I love Bilal's work. I have quite a few of the graphic novels (the Nikopol trilogy is amazing) and, of course, "Immortel", a flawed, but beautiful film. I'm told there is a PC game of the film, but haven't seen anything of it yet. His style is very much what I'm aiming for in adapting Macbeth to a scifi/Gothic setting in Unreal 3.
@ Wrapping up
I have a feeling we could go on like this for several weeks, since we share a lot of the same interests and ideas, but I've got to get this mass of material organized into some kind of article. How about we finish with your next response?
What I'd like to know about is how you became interested in art? Did it come to you through a special teacher (it worked that way for me). I'm also very impressed with your musical talent, did you learn about music in school or are you mostly self taught? What kind of equipment/software do you use to create your music?
And, finally, where do you see yourself going in the future? Will you continue to work in documentary editing (have any desire to make your own documentary?) or will you be moving toward animation as a career?
What's Munich like to live in as a city? Is that where you grew up? Also, who designed your website (it's great!)?
I've ordered a copy of your album "The Room" (preview music is wonderful). Can you give me some background on how the album came together?
Finally, finally (sorry for so many questions, Marc), tell me what you think about Renderosity. Why did you join? Has it helped you in promoting your work?
Still from Marc's video "Keep"
Okay Ricky, let's wrap it up. Take a seat, it could be a long read with answering all your questions. Btw, I already thought about you working all this material into an article. I'm really looking forward to seeing what you create with all this. It's definitely far more work for you than just editing a classic Q&A thing.
@Keep, dvcam-handheld style and post
I worked on the handheld-style camera animation with alot of randomness to get it as realistic as possible. Vue has the incredible feature to implement filters into all kinds of things: materials, light behaviours and animations. So I used maybe 4-5 keyframes per shot for the camera to make sure that I have some specific moments in frame that I wanted to see in the final animation. After that I tried some filters (in other applications they often are called 'timesplines') and added some general vibration (very low frequency with a high amplitude) to the cam to get the randomness I was looking for. I used the vibration-feature for nearly every shot to get a more 'breathing' image.
The vfx-postwork was half planned and half improvised. The dv-style was planned and obvious. You need some desaturation with high contrasts and low light to get the feeling of a night-scene with lots of dark and washed out areas in your image. Then I added a grid, a timecode window and text. On top of this some grain and at last I added the scanlines. I chose this fx hierarchy to make sure that source image, text and grid are effected by the grain and the scanlines. This workflow creates a far more believable look and kind of bakes together the single components to one new image.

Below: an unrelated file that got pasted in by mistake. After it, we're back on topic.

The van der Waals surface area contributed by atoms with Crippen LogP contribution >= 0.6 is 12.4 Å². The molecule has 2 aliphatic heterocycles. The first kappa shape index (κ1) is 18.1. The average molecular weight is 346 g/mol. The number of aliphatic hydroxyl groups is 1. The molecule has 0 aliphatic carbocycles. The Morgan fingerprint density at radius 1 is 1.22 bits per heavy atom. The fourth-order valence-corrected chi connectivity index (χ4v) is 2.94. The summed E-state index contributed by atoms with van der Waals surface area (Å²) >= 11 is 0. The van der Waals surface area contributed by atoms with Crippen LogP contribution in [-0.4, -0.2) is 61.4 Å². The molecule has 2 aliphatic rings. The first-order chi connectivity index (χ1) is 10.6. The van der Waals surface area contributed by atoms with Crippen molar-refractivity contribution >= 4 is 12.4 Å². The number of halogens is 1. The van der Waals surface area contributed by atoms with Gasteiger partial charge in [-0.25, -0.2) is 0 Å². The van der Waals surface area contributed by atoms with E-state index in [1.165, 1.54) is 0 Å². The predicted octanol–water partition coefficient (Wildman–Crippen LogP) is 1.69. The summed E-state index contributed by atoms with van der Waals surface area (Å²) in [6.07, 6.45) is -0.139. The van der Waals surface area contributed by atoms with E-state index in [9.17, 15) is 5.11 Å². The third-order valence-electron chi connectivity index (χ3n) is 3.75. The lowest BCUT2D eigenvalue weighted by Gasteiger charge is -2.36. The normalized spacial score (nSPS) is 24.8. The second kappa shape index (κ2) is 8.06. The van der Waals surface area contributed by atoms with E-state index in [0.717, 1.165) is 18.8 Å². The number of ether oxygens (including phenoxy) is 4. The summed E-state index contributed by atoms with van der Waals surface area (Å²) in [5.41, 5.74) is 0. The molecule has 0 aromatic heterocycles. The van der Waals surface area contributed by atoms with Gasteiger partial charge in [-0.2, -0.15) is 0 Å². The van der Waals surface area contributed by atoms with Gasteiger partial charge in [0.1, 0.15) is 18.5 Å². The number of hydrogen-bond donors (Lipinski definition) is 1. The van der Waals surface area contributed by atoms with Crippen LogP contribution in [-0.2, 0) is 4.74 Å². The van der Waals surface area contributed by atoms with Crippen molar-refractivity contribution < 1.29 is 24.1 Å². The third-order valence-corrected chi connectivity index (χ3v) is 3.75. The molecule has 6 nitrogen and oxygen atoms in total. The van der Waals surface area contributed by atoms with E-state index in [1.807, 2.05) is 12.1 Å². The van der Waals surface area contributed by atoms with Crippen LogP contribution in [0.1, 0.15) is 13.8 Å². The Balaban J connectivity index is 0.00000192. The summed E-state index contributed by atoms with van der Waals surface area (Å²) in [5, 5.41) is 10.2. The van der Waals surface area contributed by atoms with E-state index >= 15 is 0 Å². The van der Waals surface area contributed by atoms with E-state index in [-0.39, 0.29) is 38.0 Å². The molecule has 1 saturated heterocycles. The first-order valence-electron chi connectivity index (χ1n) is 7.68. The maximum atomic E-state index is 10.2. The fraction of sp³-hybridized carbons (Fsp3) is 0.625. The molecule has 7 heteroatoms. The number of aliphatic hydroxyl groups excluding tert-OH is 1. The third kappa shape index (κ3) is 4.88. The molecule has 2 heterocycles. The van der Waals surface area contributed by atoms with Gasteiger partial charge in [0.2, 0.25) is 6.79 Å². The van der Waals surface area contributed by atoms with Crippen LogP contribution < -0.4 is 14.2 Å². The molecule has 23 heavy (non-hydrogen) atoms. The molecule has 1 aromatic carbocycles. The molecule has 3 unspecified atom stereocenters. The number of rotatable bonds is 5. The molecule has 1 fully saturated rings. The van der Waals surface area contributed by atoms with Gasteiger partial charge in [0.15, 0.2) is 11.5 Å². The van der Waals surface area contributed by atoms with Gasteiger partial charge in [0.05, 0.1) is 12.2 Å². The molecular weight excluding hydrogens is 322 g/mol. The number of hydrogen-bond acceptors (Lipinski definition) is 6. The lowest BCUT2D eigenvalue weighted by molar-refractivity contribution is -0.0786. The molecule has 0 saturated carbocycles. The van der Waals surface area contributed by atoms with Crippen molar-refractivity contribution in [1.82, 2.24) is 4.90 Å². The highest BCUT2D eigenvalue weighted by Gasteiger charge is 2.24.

I knew how to do this, because I work alot with effects in my day-job, on trailers and, some years ago, on visual fx for a children's program. And since summer last year I'm doing workshops for other editors on visual fx.
Working on the levels, color and lights was far more improvisational and took me some time. I took some scenes and tried out different looks. Different levels of saturation and tinting. In the end I decided to de-saturate and to give most scenes a golden tint to separate them from the bluish dv-cam scenes and the red 'mother' scenes. The light glow I added on some scenes not only pushed the lights, but it created some softness in the hard-contrasted images without making the image greyish. In some cases I even blurred/glowed the darks to soften hard edges while preserving the contrast.
This created the more natural and hand-made look, compared to the ultra-perfect and, imo, plastic look Poser creates.
Maybe this partly answers your question on how much carries over from work. Most of the things I know about filmmaking or creating visual stuff I learned, and still learn, in my day-job with simply working on it.
@home, Munich and how it all began
There's not much to say about Munich. It's a nice, but expensive, city and I'm living there mostly for job-reasons. I grew up about a 4-hour drive away from Munich in the german southwest, known all over the world as the Black Forest. You know, the cherry-cake thing and cuckoo-clocks and all this. In a very tiny village (with a population of about 200 people). Lots of hills, of course lots of woods, not much light, not much culture or art. And it's the classic story of a boy who dreamed himself out of this small world which neither he understands nor understands him. (sorry for using cliches, but it's the truth).
Music these days was a way to communicate thoughts and emotions I couldn't express otherwise (well as it often is today), simply because I didn't really see what's going on, but feeling uncomfortable. In a world I didn't understand and disliked, I could build one of my own, with sounds.
I had a personal teacher when I started with music. I learned playing the organ from him. He was very strict, working much more on technical stuff with me than on musical works. I had no repertoire, and whenever people wanted to hear me playing something, I had to improvise. And this became my form of self-expression, improvisation. The more I improvised, the more often short phrases began to reoccur and I began to write them down and this is where I began to compose music. I never learned it from anybody, and not even my organ trainer wanted to hear what I was doing, but it simply felt right and natural. And I still compose this way, for every other method I heard or read about always felt unnatural to me.